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v. re·mem·bered, re·mem·ber·ing, re·mem·bers
a. To recall to the mind with effort; think of again: I finally remembered the address.
b. To have (something) arise in one's memory; become aware of (something) suddenly or spontaneously: Then I remembered that today is your birthday.
2. To retain in the memory: Remember your appointment.
3. To keep (someone) in mind as worthy of consideration or recognition.
4. To reward with a gift or tip: remembered his niece in his will.
5. To give greetings from: Remember me to your family.
6. Engineering To return to (an original shape or form) after being deformed or altered. Used especially of certain materials.
7. Archaic To remind.
1. To have or use the power of memory.
2. To recall something; have a recollection.

[Middle English remembren, from Old French remembrer, from Latin rememorārī, to remember again : re-, re- + memor, mindful; see (s)mer- in Indo-European roots.]

re·mem′ber·a·bil′i·ty n.
re·mem′ber·a·ble adj.
re·mem′ber·er n.
American Heritage® Dictionary of the English Language, Fifth Edition. Copyright © 2016 by Houghton Mifflin Harcourt Publishing Company. Published by Houghton Mifflin Harcourt Publishing Company. All rights reserved.
References in periodicals archive ?
Like Jack Kerouac, whom a fellow writer once called 'the great rememberer,' Zaballero mines her memory for inspiration.
* My rememberer is broken and my forgetter works perfectly.
Joe Brainard was an artist before he became a serial rememberer, and illustrated the poems of his friends.
But my friend Day pleaded with me, saying that it would serve me well to sit at the feet of a Great Rememberer. He wanted me to study with a man who employs eloquence as the old bards did--as a way to remember life again.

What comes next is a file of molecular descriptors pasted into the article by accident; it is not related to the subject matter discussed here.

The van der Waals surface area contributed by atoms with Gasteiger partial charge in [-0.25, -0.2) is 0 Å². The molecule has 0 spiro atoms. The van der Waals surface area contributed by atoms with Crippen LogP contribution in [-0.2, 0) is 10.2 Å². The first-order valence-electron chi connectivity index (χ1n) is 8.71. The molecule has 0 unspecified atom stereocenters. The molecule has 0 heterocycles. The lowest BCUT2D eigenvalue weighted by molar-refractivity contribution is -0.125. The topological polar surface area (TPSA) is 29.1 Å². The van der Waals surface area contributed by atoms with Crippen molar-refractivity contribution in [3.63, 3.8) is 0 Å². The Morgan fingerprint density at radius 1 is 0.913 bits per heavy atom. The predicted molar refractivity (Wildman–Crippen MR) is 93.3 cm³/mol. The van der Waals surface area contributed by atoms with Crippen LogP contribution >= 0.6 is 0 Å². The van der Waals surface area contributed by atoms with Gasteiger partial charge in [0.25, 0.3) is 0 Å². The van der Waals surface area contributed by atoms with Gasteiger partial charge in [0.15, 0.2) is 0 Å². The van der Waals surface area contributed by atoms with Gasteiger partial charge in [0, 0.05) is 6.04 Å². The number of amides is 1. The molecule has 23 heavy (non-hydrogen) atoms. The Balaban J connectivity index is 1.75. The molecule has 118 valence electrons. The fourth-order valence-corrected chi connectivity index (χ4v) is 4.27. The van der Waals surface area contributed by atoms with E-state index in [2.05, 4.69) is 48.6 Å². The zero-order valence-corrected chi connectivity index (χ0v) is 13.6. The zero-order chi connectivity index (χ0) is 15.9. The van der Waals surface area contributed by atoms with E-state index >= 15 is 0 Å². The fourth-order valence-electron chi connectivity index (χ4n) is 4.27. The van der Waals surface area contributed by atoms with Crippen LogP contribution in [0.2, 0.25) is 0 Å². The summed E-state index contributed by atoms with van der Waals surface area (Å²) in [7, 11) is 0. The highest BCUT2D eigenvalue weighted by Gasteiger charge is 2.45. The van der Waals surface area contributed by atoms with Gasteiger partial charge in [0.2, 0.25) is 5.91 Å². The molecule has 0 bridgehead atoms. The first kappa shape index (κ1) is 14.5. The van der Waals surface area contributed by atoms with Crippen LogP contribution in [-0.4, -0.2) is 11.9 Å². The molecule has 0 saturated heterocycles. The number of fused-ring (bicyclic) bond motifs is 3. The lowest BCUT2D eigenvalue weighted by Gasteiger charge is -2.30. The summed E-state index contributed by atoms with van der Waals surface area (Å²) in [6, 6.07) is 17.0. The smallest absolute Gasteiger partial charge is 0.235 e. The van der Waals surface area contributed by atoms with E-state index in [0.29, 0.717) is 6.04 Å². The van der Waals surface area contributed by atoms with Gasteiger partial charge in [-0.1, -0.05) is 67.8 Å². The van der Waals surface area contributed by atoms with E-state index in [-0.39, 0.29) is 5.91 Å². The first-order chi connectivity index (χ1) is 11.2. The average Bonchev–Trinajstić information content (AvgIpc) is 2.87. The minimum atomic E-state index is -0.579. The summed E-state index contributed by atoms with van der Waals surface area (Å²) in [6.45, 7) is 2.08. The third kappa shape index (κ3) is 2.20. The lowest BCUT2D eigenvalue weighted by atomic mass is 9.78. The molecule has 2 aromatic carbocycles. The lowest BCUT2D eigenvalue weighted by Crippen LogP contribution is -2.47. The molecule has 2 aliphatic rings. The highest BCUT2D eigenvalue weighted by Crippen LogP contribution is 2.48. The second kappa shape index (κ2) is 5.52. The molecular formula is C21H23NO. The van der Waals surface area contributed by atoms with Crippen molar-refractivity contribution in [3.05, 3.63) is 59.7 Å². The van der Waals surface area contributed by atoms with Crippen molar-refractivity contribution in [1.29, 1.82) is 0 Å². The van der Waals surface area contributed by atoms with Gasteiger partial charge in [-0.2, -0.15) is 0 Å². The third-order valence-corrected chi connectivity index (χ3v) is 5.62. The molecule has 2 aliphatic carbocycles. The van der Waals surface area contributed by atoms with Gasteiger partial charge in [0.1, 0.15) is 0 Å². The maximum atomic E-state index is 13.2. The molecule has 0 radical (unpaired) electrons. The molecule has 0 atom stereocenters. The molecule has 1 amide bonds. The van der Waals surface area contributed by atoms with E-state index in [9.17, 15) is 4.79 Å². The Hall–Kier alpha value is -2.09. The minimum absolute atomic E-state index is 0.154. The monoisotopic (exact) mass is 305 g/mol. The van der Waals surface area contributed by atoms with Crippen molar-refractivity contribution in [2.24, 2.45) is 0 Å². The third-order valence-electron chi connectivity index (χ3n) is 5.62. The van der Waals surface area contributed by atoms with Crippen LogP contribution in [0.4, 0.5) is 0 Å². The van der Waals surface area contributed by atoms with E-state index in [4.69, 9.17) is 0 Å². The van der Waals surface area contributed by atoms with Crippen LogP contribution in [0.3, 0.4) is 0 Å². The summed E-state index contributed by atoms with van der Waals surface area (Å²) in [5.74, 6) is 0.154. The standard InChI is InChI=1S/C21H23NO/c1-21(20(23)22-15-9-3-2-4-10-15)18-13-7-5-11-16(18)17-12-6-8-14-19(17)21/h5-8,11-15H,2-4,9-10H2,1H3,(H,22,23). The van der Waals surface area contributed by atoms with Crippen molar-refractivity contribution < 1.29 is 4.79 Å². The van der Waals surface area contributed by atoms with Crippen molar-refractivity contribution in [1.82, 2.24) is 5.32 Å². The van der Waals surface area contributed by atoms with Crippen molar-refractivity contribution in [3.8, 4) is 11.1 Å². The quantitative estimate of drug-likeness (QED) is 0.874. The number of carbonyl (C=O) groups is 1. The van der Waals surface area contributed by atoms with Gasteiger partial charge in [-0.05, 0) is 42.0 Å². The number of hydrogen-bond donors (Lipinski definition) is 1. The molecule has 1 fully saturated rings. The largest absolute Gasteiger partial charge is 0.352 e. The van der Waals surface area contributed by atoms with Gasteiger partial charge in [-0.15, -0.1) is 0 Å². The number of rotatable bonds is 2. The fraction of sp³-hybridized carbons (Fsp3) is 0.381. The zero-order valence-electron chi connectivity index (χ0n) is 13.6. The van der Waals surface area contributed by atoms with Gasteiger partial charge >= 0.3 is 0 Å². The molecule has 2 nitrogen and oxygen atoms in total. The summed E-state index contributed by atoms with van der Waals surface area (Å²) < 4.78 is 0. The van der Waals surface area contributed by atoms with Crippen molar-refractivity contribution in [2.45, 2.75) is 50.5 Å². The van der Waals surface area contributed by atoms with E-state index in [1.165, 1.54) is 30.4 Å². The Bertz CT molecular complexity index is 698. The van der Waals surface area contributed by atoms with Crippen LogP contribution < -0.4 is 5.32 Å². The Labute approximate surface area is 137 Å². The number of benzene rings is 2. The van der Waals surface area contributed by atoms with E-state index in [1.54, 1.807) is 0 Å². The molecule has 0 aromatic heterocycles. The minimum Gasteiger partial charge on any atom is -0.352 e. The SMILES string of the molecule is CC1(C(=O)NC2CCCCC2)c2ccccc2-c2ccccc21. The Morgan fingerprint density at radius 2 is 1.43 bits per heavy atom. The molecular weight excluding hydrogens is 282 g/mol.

Though Canby can seem to dismiss such strangeness, he also seems compelled by it: "Walt was both the powerful rememberer and interpreter of himself and his times," he writes, "and the worn-out, weary, vivid, defeated, yet still hopeful artist, depending upon when you saw him" (352).
The opening poem of the sequence, "Unmarked Grave," reinforces the role that Crate takes as rememberer, and as writer who is implicated in the story she tells about Shawandithit.
It'd be In Search of Lost Time: The Rememberer's Journey ."
It is not something that originates with the rememberer but is remembered and framed for him by someone else.
NOTE: The Ginsberg Introduction first appeared as "The Great Rememberer" in Saturday Review - The Arts LV.
No, abandonment is that which the guilt flows from, abandonment is memory's condition, as the rememberer gets pulled into the future, abandoning what he might have come from, what he might once have been.
Inevitably, that trace is perverted by the rememberer. It can be mythologized, destroyed, or deconstructed, but as the act of remembrance is a selective one, our individual acts of selection end up presenting at best an incomplete picture of the remembered, and at worst a completely fictionalized character.